Encyclopedia o f Chicago
Entries : Taylorism


Western Electric Company
The scientific management movement pioneered by Frederick Winslow Taylor at the turn of the twentieth century left an indelible mark on Chicago's industrial landscape. Taylorist principles inspired changes in labor processes in local businesses as diverse as the great steel mills, the stockyards, and clerical and retail offices. Henry Ford's observation that cattle entered the killing floor in the Chicago stockyards in one piece and emerged after having been cut into numerous parts and packaged for distribution was part of the inspiration for the assembly lines used in his Detroit auto works. In 1927, researchers inspired by Taylorist methodology began experiments in worker productivity at the Western Electric Company in nearby Cicero. That research led to the discovery of the Hawthorne effect, which holds that productivity increases when workers are aware that they are being observed.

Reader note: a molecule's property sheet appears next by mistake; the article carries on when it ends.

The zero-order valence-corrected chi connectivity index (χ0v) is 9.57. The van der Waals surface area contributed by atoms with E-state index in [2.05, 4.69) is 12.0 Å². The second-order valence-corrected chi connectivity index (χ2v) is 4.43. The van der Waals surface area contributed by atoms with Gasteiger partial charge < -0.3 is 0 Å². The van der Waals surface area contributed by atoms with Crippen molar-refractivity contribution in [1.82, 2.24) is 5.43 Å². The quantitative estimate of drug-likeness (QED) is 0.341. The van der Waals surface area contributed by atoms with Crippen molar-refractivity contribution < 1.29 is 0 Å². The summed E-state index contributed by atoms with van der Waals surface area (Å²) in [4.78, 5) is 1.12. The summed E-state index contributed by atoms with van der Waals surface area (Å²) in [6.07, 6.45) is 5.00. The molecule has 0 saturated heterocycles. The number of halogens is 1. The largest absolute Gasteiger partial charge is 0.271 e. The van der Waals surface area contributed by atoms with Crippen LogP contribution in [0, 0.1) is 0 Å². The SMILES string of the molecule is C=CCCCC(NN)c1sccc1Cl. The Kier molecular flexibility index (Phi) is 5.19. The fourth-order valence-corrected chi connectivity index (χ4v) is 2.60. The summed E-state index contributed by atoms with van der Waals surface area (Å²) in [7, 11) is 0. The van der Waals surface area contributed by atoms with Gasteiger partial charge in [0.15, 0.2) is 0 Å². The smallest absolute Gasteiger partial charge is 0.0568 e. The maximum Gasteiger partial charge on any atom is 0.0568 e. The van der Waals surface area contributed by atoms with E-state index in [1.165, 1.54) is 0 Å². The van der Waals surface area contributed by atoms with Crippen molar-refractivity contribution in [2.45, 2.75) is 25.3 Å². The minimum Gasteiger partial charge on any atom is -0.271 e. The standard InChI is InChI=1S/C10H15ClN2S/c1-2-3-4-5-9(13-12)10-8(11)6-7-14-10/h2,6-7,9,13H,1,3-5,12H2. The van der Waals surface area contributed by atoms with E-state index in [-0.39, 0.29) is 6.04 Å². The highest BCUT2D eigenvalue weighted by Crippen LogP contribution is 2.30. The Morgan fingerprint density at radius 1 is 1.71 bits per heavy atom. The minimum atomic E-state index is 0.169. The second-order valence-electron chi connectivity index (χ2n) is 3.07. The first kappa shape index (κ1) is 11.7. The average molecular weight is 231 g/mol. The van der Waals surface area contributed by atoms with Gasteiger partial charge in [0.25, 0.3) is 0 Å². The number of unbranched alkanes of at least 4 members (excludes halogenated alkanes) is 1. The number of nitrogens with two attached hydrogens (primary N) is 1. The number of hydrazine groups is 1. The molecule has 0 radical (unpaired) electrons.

Braverman, Harry. Labor and Monopoly Capital: The Degradation of Work in the Twentieth Century. 1974.
Chandler, Alfred Dupont. The Visible Hand: The Managerial Revolution in American Business. 1977.